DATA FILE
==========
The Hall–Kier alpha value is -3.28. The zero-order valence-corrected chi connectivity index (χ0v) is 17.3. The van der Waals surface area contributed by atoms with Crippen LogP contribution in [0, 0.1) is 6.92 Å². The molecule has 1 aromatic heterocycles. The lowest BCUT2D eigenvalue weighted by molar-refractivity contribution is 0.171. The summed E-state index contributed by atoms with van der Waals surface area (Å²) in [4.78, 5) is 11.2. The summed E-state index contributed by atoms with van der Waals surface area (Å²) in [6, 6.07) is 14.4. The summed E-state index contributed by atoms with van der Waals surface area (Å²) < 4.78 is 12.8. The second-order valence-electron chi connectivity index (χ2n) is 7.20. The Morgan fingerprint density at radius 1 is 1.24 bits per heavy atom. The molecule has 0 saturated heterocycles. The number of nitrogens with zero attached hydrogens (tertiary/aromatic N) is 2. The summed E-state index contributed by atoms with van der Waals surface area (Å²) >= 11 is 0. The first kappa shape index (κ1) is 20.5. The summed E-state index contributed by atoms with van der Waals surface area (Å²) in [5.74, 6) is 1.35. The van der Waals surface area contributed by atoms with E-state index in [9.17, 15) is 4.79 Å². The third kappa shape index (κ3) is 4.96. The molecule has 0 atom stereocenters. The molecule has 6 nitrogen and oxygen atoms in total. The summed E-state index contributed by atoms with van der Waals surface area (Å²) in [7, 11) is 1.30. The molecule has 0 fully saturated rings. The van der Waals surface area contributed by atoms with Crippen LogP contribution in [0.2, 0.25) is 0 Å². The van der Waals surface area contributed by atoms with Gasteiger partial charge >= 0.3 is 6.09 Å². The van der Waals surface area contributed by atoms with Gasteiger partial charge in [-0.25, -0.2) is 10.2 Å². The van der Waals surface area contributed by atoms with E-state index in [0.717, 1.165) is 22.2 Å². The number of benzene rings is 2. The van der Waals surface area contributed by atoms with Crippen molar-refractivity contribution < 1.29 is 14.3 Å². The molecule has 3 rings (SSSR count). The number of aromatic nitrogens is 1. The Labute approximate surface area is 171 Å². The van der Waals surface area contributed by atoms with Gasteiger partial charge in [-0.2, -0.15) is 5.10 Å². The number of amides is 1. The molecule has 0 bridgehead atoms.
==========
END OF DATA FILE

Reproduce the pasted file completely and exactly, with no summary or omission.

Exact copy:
The Hall–Kier alpha value is -3.28. The zero-order valence-corrected chi connectivity index (χ0v) is 17.3. The van der Waals surface area contributed by atoms with Crippen LogP contribution in [0, 0.1) is 6.92 Å². The molecule has 1 aromatic heterocycles. The lowest BCUT2D eigenvalue weighted by molar-refractivity contribution is 0.171. The summed E-state index contributed by atoms with van der Waals surface area (Å²) in [4.78, 5) is 11.2. The summed E-state index contributed by atoms with van der Waals surface area (Å²) in [6, 6.07) is 14.4. The summed E-state index contributed by atoms with van der Waals surface area (Å²) < 4.78 is 12.8. The second-order valence-electron chi connectivity index (χ2n) is 7.20. The Morgan fingerprint density at radius 1 is 1.24 bits per heavy atom. The molecule has 0 saturated heterocycles. The number of nitrogens with zero attached hydrogens (tertiary/aromatic N) is 2. The summed E-state index contributed by atoms with van der Waals surface area (Å²) >= 11 is 0. The first kappa shape index (κ1) is 20.5. The summed E-state index contributed by atoms with van der Waals surface area (Å²) in [5.74, 6) is 1.35. The van der Waals surface area contributed by atoms with E-state index in [9.17, 15) is 4.79 Å². The third kappa shape index (κ3) is 4.96. The molecule has 0 atom stereocenters. The molecule has 6 nitrogen and oxygen atoms in total. The summed E-state index contributed by atoms with van der Waals surface area (Å²) in [7, 11) is 1.30. The molecule has 0 fully saturated rings. The van der Waals surface area contributed by atoms with Crippen LogP contribution in [0.2, 0.25) is 0 Å². The van der Waals surface area contributed by atoms with Gasteiger partial charge >= 0.3 is 6.09 Å². The van der Waals surface area contributed by atoms with Gasteiger partial charge in [-0.25, -0.2) is 10.2 Å². The van der Waals surface area contributed by atoms with E-state index in [0.717, 1.165) is 22.2 Å². The number of benzene rings is 2. The van der Waals surface area contributed by atoms with Crippen molar-refractivity contribution < 1.29 is 14.3 Å². The molecule has 3 rings (SSSR count). The number of aromatic nitrogens is 1. The Labute approximate surface area is 171 Å². The van der Waals surface area contributed by atoms with Gasteiger partial charge in [-0.2, -0.15) is 5.10 Å². The number of amides is 1. The molecule has 0 bridgehead atoms.